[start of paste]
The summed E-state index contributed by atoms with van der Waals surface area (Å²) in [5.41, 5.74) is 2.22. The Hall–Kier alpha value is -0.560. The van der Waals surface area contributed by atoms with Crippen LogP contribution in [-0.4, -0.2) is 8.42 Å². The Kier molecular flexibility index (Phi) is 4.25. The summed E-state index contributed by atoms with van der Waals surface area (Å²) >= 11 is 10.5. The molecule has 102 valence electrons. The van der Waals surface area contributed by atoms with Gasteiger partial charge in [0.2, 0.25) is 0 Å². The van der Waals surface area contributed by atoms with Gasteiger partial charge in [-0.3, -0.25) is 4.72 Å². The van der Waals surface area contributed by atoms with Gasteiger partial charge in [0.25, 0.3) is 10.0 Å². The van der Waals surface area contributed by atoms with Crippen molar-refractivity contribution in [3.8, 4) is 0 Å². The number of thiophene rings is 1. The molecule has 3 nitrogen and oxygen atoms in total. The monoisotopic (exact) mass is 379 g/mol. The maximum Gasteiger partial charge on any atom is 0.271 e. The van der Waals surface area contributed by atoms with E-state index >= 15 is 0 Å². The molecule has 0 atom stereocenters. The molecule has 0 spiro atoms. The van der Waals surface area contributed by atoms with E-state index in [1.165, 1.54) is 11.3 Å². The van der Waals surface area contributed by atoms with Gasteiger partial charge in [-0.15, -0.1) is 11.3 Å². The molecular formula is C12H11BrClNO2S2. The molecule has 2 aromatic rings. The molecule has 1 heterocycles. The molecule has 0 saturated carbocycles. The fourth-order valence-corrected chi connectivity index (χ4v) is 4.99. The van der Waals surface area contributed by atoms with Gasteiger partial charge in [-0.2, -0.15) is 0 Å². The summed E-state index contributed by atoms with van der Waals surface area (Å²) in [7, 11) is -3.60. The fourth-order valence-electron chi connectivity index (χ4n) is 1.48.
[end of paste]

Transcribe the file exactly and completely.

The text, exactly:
The summed E-state index contributed by atoms with van der Waals surface area (Å²) in [5.41, 5.74) is 2.22. The Hall–Kier alpha value is -0.560. The van der Waals surface area contributed by atoms with Crippen LogP contribution in [-0.4, -0.2) is 8.42 Å². The Kier molecular flexibility index (Phi) is 4.25. The summed E-state index contributed by atoms with van der Waals surface area (Å²) >= 11 is 10.5. The molecule has 102 valence electrons. The van der Waals surface area contributed by atoms with Gasteiger partial charge in [0.2, 0.25) is 0 Å². The van der Waals surface area contributed by atoms with Gasteiger partial charge in [-0.3, -0.25) is 4.72 Å². The van der Waals surface area contributed by atoms with Gasteiger partial charge in [0.25, 0.3) is 10.0 Å². The van der Waals surface area contributed by atoms with Crippen molar-refractivity contribution in [3.8, 4) is 0 Å². The number of thiophene rings is 1. The molecule has 3 nitrogen and oxygen atoms in total. The monoisotopic (exact) mass is 379 g/mol. The maximum Gasteiger partial charge on any atom is 0.271 e. The van der Waals surface area contributed by atoms with E-state index >= 15 is 0 Å². The molecule has 0 atom stereocenters. The molecule has 0 spiro atoms. The van der Waals surface area contributed by atoms with E-state index in [1.165, 1.54) is 11.3 Å². The van der Waals surface area contributed by atoms with Gasteiger partial charge in [-0.15, -0.1) is 11.3 Å². The molecular formula is C12H11BrClNO2S2. The molecule has 2 aromatic rings. The molecule has 1 heterocycles. The molecule has 0 saturated carbocycles. The fourth-order valence-corrected chi connectivity index (χ4v) is 4.99. The van der Waals surface area contributed by atoms with Gasteiger partial charge in [-0.2, -0.15) is 0 Å². The summed E-state index contributed by atoms with van der Waals surface area (Å²) in [7, 11) is -3.60. The fourth-order valence-electron chi connectivity index (χ4n) is 1.48.